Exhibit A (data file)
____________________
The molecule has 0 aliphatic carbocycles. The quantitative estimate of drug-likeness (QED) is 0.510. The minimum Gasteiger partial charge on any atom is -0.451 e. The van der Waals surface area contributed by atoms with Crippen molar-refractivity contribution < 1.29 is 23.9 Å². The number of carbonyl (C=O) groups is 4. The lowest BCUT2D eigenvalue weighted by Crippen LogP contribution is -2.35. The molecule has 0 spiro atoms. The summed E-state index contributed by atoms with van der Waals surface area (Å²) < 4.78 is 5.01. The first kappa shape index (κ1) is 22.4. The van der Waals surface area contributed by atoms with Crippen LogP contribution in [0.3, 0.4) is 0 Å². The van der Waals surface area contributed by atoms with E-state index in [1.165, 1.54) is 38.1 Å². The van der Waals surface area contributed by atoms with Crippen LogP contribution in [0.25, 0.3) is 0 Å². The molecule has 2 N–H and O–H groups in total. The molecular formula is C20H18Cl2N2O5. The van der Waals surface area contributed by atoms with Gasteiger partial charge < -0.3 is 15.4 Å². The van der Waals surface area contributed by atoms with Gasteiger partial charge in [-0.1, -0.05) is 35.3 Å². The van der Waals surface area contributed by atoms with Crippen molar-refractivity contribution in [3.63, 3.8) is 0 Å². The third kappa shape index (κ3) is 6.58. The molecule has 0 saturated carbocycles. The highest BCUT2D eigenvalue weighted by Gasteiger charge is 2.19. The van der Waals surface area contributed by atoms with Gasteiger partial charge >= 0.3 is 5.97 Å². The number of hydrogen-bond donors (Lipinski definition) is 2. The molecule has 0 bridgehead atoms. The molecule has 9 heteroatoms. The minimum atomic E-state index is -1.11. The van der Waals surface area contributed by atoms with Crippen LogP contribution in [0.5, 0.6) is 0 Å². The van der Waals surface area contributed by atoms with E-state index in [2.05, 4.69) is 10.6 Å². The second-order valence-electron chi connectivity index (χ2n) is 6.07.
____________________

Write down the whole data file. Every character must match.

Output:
The molecule has 0 aliphatic carbocycles. The quantitative estimate of drug-likeness (QED) is 0.510. The minimum Gasteiger partial charge on any atom is -0.451 e. The van der Waals surface area contributed by atoms with Crippen molar-refractivity contribution < 1.29 is 23.9 Å². The number of carbonyl (C=O) groups is 4. The lowest BCUT2D eigenvalue weighted by Crippen LogP contribution is -2.35. The molecule has 0 spiro atoms. The summed E-state index contributed by atoms with van der Waals surface area (Å²) < 4.78 is 5.01. The first kappa shape index (κ1) is 22.4. The van der Waals surface area contributed by atoms with Crippen LogP contribution in [0.3, 0.4) is 0 Å². The van der Waals surface area contributed by atoms with E-state index in [1.165, 1.54) is 38.1 Å². The van der Waals surface area contributed by atoms with Crippen LogP contribution in [0.25, 0.3) is 0 Å². The molecule has 2 N–H and O–H groups in total. The molecular formula is C20H18Cl2N2O5. The van der Waals surface area contributed by atoms with Gasteiger partial charge < -0.3 is 15.4 Å². The van der Waals surface area contributed by atoms with Gasteiger partial charge in [-0.1, -0.05) is 35.3 Å². The van der Waals surface area contributed by atoms with Crippen molar-refractivity contribution in [3.63, 3.8) is 0 Å². The third kappa shape index (κ3) is 6.58. The molecule has 0 saturated carbocycles. The highest BCUT2D eigenvalue weighted by Gasteiger charge is 2.19. The van der Waals surface area contributed by atoms with Gasteiger partial charge >= 0.3 is 5.97 Å². The number of hydrogen-bond donors (Lipinski definition) is 2. The molecule has 0 bridgehead atoms. The molecule has 9 heteroatoms. The minimum atomic E-state index is -1.11. The van der Waals surface area contributed by atoms with Crippen LogP contribution in [0.5, 0.6) is 0 Å². The van der Waals surface area contributed by atoms with E-state index in [2.05, 4.69) is 10.6 Å². The second-order valence-electron chi connectivity index (χ2n) is 6.07.